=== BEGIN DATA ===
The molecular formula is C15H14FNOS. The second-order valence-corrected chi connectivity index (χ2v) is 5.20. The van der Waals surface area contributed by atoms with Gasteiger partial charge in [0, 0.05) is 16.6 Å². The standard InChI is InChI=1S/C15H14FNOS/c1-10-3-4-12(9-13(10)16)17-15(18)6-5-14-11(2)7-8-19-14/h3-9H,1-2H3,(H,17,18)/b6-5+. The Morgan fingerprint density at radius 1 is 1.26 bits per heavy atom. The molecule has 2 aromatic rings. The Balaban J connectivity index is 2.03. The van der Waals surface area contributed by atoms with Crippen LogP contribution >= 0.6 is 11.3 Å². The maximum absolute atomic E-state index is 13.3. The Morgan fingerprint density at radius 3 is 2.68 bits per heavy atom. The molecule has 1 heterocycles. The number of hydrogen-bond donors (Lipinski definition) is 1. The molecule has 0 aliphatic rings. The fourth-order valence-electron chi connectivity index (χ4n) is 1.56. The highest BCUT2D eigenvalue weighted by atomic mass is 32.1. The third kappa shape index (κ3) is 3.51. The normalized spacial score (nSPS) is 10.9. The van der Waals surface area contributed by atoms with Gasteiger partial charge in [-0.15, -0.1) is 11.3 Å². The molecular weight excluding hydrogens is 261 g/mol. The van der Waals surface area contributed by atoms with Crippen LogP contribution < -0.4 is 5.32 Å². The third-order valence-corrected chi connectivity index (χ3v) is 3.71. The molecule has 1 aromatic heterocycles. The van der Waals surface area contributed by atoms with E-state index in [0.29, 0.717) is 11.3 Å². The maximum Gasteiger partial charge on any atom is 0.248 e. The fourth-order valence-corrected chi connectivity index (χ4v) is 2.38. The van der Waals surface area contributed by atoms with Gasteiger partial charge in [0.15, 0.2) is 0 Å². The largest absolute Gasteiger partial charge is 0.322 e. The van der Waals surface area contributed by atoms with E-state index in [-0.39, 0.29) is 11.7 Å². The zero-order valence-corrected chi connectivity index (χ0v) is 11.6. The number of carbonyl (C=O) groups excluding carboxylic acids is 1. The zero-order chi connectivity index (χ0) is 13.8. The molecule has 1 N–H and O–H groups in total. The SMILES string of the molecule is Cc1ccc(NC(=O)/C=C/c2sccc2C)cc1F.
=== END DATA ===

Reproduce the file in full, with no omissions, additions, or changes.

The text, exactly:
The molecular formula is C15H14FNOS. The second-order valence-corrected chi connectivity index (χ2v) is 5.20. The van der Waals surface area contributed by atoms with Gasteiger partial charge in [0, 0.05) is 16.6 Å². The standard InChI is InChI=1S/C15H14FNOS/c1-10-3-4-12(9-13(10)16)17-15(18)6-5-14-11(2)7-8-19-14/h3-9H,1-2H3,(H,17,18)/b6-5+. The Morgan fingerprint density at radius 1 is 1.26 bits per heavy atom. The molecule has 2 aromatic rings. The Balaban J connectivity index is 2.03. The van der Waals surface area contributed by atoms with Crippen LogP contribution >= 0.6 is 11.3 Å². The maximum absolute atomic E-state index is 13.3. The Morgan fingerprint density at radius 3 is 2.68 bits per heavy atom. The molecule has 1 heterocycles. The number of hydrogen-bond donors (Lipinski definition) is 1. The molecule has 0 aliphatic rings. The fourth-order valence-electron chi connectivity index (χ4n) is 1.56. The highest BCUT2D eigenvalue weighted by atomic mass is 32.1. The third kappa shape index (κ3) is 3.51. The normalized spacial score (nSPS) is 10.9. The van der Waals surface area contributed by atoms with Gasteiger partial charge in [-0.15, -0.1) is 11.3 Å². The molecular weight excluding hydrogens is 261 g/mol. The van der Waals surface area contributed by atoms with Crippen LogP contribution < -0.4 is 5.32 Å². The third-order valence-corrected chi connectivity index (χ3v) is 3.71. The molecule has 1 aromatic heterocycles. The van der Waals surface area contributed by atoms with E-state index in [0.29, 0.717) is 11.3 Å². The maximum Gasteiger partial charge on any atom is 0.248 e. The fourth-order valence-corrected chi connectivity index (χ4v) is 2.38. The van der Waals surface area contributed by atoms with Gasteiger partial charge in [0.15, 0.2) is 0 Å². The largest absolute Gasteiger partial charge is 0.322 e. The van der Waals surface area contributed by atoms with E-state index in [-0.39, 0.29) is 11.7 Å². The zero-order valence-corrected chi connectivity index (χ0v) is 11.6. The number of carbonyl (C=O) groups excluding carboxylic acids is 1. The zero-order chi connectivity index (χ0) is 13.8. The molecule has 1 N–H and O–H groups in total. The SMILES string of the molecule is Cc1ccc(NC(=O)/C=C/c2sccc2C)cc1F.